The Countdown to 10,000 Home Runs
Most of us are counting down the days until Spring Training right now, but if you pay especially close attention to the Twins, you might be interested in another, wider-reaching countdown. Dating back to 1901, when they were founded as the Washington Senators, the Twins franchise has hit 9,613 home runs. 10,000 is not far off.
It sounds like a lot, but this franchise has actually been one of the weakest homer-hitting teams for most of its existence. Over their 110 season history, the Senators/Twins have averaged just 87.39 homers per year, thanks to the Deadball era: in 1917 and 1918, the Swinging Senators hit just four home runs each year! Super-slugger Joe Judge mashed half the team’s total in 1917, a whopping two round-trippers. Our country was busy with World War I in both of those years, so perhaps the Senators were just conserving power for the War effort. Good for them.
We Canned the Kaiser long ago, but there are still 387 longballs to go before the Twins join the 10,000 club, a club that currently has 15 members. In fact, every one of the original franchises in the NL and the AL have reached the mark except the Twins. The Chicago White Sox were the most recent to reach the Big 1-0-0-0-0. Brent Lillibridge hit a solo shot last April against the A’s for that milestone. Warning: if you click that video link, you will be subjected to Hawk Harrelson’s obnoxious home run call; Puckett’s Pond is not responsible for any ruptured ear drums or decreased will to live that results from Hawk Exposure.
Prior to the Sox, the Pirates were the last to join the club. As an NL team, the Pirates have been in existence a full 19 years longer than the Twins or ‘Sox, so the Twins are arguably not the most homer-starved of MLB’s original franchises. Interestingly, the Pirates’ shot was hit by former Twin Garrett Jones. He whacked a dinger to right field off the appropriately-named Homer Bailey in September, 2009. You can see the clip here. Mr. Harrelson’s home run call is loud and annoying, but this clip was just the opposite. The announcers didn’t even seem to know and/or care that this was the Pirates’ 10,000th home run. Apparently, 127 years of franchise history isn’t such a big deal!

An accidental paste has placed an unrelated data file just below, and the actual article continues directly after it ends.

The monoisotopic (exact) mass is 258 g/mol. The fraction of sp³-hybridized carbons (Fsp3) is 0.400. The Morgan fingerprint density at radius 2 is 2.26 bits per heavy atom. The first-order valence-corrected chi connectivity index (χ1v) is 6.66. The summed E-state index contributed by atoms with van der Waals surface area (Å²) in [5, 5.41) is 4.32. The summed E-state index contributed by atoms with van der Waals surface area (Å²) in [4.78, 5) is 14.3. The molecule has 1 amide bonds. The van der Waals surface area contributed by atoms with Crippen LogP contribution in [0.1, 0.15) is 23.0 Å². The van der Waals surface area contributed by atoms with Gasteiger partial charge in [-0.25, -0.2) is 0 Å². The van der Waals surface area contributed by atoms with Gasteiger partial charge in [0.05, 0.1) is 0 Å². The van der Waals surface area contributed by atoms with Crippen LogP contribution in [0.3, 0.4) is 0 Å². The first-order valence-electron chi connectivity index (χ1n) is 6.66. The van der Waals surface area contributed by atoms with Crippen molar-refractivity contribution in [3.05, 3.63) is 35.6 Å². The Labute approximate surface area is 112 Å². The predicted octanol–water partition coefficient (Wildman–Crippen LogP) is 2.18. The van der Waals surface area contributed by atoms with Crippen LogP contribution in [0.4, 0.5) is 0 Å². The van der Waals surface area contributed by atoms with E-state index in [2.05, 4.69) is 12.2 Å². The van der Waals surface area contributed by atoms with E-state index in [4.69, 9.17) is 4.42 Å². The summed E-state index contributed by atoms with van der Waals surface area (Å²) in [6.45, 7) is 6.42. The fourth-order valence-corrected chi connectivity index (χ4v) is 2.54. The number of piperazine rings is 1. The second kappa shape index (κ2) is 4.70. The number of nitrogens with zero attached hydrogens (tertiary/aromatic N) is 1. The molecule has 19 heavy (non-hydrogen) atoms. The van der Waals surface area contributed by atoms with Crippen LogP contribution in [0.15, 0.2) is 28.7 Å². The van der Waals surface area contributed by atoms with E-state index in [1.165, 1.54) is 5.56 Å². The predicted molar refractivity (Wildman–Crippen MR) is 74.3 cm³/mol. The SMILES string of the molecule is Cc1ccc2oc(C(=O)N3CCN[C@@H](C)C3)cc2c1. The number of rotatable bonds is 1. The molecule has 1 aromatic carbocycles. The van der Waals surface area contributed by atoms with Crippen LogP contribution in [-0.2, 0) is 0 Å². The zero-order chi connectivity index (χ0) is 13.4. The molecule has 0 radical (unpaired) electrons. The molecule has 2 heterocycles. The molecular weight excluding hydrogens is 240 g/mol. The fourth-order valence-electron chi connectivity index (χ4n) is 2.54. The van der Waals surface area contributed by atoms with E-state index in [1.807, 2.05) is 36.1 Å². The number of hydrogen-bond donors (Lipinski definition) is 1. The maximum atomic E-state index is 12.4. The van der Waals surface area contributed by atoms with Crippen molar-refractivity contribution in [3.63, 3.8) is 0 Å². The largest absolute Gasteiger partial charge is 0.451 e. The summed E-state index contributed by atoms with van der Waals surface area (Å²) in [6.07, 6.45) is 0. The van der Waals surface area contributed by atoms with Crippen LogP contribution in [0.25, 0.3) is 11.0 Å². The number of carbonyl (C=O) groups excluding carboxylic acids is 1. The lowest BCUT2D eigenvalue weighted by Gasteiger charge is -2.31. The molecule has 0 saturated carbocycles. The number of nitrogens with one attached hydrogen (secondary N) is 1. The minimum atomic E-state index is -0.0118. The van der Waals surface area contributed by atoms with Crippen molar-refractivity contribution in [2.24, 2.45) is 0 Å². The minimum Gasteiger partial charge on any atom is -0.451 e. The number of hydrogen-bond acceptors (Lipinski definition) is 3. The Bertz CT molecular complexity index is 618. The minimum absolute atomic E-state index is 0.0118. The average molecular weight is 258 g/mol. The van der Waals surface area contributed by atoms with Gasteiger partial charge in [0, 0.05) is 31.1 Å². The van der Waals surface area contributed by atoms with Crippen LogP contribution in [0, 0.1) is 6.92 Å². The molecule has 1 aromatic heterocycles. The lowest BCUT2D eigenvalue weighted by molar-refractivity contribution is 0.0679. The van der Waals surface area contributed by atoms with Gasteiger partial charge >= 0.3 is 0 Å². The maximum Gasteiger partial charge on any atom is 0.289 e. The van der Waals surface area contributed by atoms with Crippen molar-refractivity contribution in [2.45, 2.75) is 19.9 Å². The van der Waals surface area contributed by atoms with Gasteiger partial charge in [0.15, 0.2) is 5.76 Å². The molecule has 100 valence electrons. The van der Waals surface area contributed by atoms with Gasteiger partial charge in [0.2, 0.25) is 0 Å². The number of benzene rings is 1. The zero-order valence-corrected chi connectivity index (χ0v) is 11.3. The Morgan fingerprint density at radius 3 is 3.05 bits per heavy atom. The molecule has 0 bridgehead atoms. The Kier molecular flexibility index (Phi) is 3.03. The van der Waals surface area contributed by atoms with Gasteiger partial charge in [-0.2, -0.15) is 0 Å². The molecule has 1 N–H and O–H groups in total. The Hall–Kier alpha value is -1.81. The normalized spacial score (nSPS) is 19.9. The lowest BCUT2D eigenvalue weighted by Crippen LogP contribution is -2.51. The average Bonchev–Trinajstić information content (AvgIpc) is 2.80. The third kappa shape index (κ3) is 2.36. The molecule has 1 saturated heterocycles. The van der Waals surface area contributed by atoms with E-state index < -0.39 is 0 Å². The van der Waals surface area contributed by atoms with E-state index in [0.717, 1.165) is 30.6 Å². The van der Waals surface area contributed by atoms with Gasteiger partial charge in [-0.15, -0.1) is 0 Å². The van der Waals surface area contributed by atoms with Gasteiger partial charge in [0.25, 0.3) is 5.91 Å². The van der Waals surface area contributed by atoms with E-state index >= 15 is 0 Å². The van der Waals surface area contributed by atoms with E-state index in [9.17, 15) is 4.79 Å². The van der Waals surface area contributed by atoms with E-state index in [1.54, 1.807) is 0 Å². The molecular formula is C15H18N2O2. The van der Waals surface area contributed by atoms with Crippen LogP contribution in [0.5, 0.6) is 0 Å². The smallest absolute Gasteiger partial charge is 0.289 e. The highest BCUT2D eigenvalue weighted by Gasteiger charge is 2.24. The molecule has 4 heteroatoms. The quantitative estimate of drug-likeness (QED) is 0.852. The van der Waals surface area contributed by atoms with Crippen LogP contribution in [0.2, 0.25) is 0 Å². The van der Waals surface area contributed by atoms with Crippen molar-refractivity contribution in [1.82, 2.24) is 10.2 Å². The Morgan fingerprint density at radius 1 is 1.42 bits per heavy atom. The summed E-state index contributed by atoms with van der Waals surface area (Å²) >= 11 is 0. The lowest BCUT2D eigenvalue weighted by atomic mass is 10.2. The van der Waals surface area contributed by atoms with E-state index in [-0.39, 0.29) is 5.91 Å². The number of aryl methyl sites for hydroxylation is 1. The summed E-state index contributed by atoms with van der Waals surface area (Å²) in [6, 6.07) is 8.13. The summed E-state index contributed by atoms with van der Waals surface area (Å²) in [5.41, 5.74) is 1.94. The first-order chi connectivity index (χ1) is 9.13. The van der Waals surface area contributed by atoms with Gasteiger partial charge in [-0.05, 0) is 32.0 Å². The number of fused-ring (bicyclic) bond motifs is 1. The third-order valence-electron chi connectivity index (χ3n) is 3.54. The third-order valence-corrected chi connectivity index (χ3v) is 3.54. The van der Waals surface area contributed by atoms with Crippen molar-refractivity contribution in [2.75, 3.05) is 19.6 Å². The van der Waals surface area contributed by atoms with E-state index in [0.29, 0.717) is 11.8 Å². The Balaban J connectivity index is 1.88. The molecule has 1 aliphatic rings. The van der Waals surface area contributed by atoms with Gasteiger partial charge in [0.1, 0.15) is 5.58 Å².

If you want to see the complete list of players who have hit #10,000, you can look here. They made a mistake by listing Ramon Vasquez as #10,000 for the Pirates, but we’ll assume the other names are accurate. Minnesota native and former Twin Dave Winfield was the first player on any team to hit a 10,000th homer. He did so for the Yankees in 1987.
So when will the Twins reach the 10,000 mark?
If they keep hitting home runs at last year’s pace, it might take a while. The 2011 squad hit a pathetic 103 home runs. At that pace, it would take them until late in the 2015 season to hit 10K. On the other hand, the 1963 and 1964 Twins teams each topped 220. ’63’s team set the franchise record with 225, thanks to Harmon Killebrew, Jimmie Hall, Bob Allison, and Earl Battey. At that rate, the Twins would top the 10,000 mark some time in early August of 2013.
If you split the difference, it’s probably safe to assume that the Twins will reach #10,000 some time in the 2014 season. Do you have any guesses about who will hit the lucky shot? Feel free to share them below! Just for fun, I am going to call Chris Parmelee with a 2 run shot against the Indians some time in late July, 2014. You can put it on the board.
According to my painstaking search through the records, the Twins’ 9,000th home run was hit by Torii Hunter in a 7-1 victory over the Rangers on May 22, 2007. I couldn’t find video for this one, but here’s the box score. Justin Morneau hit number 8,998 and 8,999 earlier in the game.
After the Twins reach 10,000, it will be quite some time before another club knocks on that door. The next team in line is those same Texas Rangers, who have 7,783. Considering that the Rangers didn’t start playing until 1961 – a full six decades after the Twins – that isn’t such a shabby total.
In case you’re wondering, Tampa Bay is last place in franchise homers, with 2,199. If they average a robust 200 per year, they’ll reach number 10,000 some time in 2051.